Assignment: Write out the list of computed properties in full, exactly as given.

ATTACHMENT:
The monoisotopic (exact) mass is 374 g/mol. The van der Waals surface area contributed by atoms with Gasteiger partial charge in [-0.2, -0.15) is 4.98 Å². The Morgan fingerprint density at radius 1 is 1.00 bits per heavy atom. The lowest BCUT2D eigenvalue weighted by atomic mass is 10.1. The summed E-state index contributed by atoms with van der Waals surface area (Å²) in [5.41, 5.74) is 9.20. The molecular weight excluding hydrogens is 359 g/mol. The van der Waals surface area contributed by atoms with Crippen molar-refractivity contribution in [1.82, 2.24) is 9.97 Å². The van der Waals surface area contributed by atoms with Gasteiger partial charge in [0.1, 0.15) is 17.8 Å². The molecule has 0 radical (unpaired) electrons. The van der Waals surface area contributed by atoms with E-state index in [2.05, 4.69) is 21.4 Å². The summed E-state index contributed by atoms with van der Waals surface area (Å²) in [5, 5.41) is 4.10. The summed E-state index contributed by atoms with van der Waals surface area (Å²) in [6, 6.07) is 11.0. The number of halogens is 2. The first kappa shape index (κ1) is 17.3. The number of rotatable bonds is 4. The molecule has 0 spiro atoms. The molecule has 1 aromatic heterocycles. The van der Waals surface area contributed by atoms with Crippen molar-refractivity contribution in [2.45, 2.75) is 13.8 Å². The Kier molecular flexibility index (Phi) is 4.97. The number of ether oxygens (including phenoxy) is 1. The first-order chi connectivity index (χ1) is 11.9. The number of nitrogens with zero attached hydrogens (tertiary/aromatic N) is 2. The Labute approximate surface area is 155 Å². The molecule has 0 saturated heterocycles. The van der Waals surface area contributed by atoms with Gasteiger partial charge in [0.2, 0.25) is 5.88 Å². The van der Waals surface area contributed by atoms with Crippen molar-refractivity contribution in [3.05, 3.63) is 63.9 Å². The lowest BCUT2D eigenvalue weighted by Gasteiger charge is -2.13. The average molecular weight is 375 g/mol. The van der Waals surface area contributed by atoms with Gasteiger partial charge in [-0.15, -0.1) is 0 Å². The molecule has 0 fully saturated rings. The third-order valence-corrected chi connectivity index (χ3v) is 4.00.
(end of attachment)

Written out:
The monoisotopic (exact) mass is 374 g/mol. The van der Waals surface area contributed by atoms with Gasteiger partial charge in [-0.2, -0.15) is 4.98 Å². The Morgan fingerprint density at radius 1 is 1.00 bits per heavy atom. The lowest BCUT2D eigenvalue weighted by atomic mass is 10.1. The summed E-state index contributed by atoms with van der Waals surface area (Å²) in [5.41, 5.74) is 9.20. The molecular weight excluding hydrogens is 359 g/mol. The van der Waals surface area contributed by atoms with Crippen molar-refractivity contribution in [1.82, 2.24) is 9.97 Å². The van der Waals surface area contributed by atoms with Gasteiger partial charge in [0.1, 0.15) is 17.8 Å². The molecule has 0 radical (unpaired) electrons. The van der Waals surface area contributed by atoms with E-state index in [2.05, 4.69) is 21.4 Å². The summed E-state index contributed by atoms with van der Waals surface area (Å²) in [5, 5.41) is 4.10. The summed E-state index contributed by atoms with van der Waals surface area (Å²) in [6, 6.07) is 11.0. The number of halogens is 2. The first kappa shape index (κ1) is 17.3. The number of rotatable bonds is 4. The molecule has 0 spiro atoms. The molecule has 1 aromatic heterocycles. The van der Waals surface area contributed by atoms with Crippen molar-refractivity contribution in [2.45, 2.75) is 13.8 Å². The Kier molecular flexibility index (Phi) is 4.97. The number of ether oxygens (including phenoxy) is 1. The first-order chi connectivity index (χ1) is 11.9. The number of nitrogens with zero attached hydrogens (tertiary/aromatic N) is 2. The Labute approximate surface area is 155 Å². The molecule has 0 saturated heterocycles. The van der Waals surface area contributed by atoms with Gasteiger partial charge in [0.2, 0.25) is 5.88 Å². The van der Waals surface area contributed by atoms with Crippen molar-refractivity contribution in [3.05, 3.63) is 63.9 Å². The lowest BCUT2D eigenvalue weighted by Gasteiger charge is -2.13. The average molecular weight is 375 g/mol. The van der Waals surface area contributed by atoms with Gasteiger partial charge in [-0.15, -0.1) is 0 Å². The molecule has 0 fully saturated rings. The third-order valence-corrected chi connectivity index (χ3v) is 4.00.